Total testosterone is not associated with lean mass or handgrip strength in pre-menopausal females
journal contributionposted on 01.01.2021, 00:00 authored by Sarah AlexanderSarah Alexander, Gavin AbbottGavin Abbott, Brad AisbettBrad Aisbett, Glenn WadleyGlenn Wadley, Jill HnatiukJill Hnatiuk, Severine LamonSeverine Lamon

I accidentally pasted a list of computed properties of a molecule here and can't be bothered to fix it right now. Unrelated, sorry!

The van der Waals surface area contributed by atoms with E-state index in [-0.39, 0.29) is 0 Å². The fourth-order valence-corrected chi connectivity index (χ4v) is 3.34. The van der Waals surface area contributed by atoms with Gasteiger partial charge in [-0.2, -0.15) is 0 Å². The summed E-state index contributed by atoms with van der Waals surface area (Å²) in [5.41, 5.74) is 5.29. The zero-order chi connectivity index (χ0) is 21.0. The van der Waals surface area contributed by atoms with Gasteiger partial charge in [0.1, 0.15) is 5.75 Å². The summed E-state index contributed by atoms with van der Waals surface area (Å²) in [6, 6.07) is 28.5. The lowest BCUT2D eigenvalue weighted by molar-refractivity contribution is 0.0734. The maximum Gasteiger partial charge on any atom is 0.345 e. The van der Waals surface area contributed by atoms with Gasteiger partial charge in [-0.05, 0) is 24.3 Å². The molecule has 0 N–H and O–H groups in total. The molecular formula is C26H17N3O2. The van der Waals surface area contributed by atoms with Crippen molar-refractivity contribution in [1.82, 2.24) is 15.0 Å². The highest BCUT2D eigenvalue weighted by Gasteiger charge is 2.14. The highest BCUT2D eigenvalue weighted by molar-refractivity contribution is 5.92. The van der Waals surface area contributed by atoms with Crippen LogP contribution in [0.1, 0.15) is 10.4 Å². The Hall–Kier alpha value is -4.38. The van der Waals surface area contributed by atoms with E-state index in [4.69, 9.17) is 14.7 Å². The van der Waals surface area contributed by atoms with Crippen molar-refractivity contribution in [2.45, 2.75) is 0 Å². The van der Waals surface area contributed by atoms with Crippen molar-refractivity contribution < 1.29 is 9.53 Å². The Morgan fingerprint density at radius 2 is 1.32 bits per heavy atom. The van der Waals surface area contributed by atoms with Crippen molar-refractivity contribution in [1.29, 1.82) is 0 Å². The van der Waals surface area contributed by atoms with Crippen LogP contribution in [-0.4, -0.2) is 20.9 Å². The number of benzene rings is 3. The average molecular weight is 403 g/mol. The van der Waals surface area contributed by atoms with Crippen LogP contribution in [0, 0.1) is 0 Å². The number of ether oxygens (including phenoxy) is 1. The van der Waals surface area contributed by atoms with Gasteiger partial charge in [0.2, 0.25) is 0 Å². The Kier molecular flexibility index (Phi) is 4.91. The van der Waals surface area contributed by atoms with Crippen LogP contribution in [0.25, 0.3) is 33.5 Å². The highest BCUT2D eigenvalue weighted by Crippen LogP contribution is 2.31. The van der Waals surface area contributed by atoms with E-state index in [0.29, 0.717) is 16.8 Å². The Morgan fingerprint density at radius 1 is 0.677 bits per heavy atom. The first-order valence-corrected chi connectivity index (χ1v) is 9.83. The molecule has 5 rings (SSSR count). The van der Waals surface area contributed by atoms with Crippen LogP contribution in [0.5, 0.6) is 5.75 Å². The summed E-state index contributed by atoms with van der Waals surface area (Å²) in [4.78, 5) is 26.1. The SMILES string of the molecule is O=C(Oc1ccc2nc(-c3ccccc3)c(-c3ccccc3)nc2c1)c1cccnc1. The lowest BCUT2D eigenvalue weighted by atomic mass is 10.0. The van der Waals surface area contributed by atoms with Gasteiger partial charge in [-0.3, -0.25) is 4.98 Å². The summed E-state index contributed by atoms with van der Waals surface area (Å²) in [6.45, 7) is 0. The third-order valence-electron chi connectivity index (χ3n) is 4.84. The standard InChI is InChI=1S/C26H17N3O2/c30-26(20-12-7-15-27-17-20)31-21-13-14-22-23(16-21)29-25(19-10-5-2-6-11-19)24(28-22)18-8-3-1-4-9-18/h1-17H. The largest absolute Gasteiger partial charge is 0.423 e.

The aim of this study was to examine the relationship between endogenous testosterone concentrations and lean mass and handgrip strength in healthy, pre-menopausal females. Testosterone has been positively associated with lean mass and strength in young and older males. Whether this relationship exists in pre-menopausal females is unknown. Secondary data from the 2013–2014 National Health and Nutrition Examination Survey were used to test this relationship. Females were aged 18–40 (n = 716, age 30 ± 6 years, mean ± SD) and pre-menopausal. Multivariate linear regression models were used to examine associations between total testosterone, lean mass index (LMI) and handgrip strength. Mean ± SD testosterone concentration was 1.0 ± 0.6 nmol L−1 and mean free androgen index (FAI) was 0.02 ± 0.02. In pre-menopausal females, testosterone was not associated with LMI (β = 0.05; 95%CI − 0.04, 0.15; p = 0.237) or handgrip strength (β = 0.01; 95%CI − 0.11, 0.12; p = 0.926) in a statistically significant manner. Conversely, FAI was associated with LMI (β = − 0.03; 95%CI − 0.05, − 0.02; p = 0.000) in a quadratic manner, meaning LMI increases with increasing FAI levels. Handgrip strength was not associated with FAI (β = 0.06; 95%CI − 0.02, 0.15; p = 0.137). These findings indicate that FAI, but not total testosterone, is associated with LMI in pre-menopausal females. Neither FAI nor total testosterone are associated with handgrip strength in pre-menopausal females when testosterone concentrations are not altered pharmacologically.